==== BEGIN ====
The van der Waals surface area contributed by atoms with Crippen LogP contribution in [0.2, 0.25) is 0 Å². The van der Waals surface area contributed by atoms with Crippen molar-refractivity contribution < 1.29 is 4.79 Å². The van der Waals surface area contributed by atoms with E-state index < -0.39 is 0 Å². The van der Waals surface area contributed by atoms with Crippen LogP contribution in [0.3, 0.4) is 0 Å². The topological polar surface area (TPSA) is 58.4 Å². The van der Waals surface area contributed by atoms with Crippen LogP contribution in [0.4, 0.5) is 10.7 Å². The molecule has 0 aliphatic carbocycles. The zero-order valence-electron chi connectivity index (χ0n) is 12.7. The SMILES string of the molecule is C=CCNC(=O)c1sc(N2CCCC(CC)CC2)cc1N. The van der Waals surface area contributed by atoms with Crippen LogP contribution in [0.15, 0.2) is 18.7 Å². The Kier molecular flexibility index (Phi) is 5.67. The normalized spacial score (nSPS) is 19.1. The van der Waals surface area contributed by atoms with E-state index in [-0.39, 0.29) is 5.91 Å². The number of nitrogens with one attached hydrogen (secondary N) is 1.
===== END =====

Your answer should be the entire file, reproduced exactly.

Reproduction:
The van der Waals surface area contributed by atoms with Crippen LogP contribution in [0.2, 0.25) is 0 Å². The van der Waals surface area contributed by atoms with Crippen molar-refractivity contribution < 1.29 is 4.79 Å². The van der Waals surface area contributed by atoms with E-state index < -0.39 is 0 Å². The van der Waals surface area contributed by atoms with Crippen LogP contribution in [0.3, 0.4) is 0 Å². The topological polar surface area (TPSA) is 58.4 Å². The van der Waals surface area contributed by atoms with Crippen LogP contribution in [0.4, 0.5) is 10.7 Å². The molecule has 0 aliphatic carbocycles. The zero-order valence-electron chi connectivity index (χ0n) is 12.7. The SMILES string of the molecule is C=CCNC(=O)c1sc(N2CCCC(CC)CC2)cc1N. The van der Waals surface area contributed by atoms with Crippen LogP contribution in [0.15, 0.2) is 18.7 Å². The Kier molecular flexibility index (Phi) is 5.67. The normalized spacial score (nSPS) is 19.1. The van der Waals surface area contributed by atoms with E-state index in [-0.39, 0.29) is 5.91 Å². The number of nitrogens with one attached hydrogen (secondary N) is 1.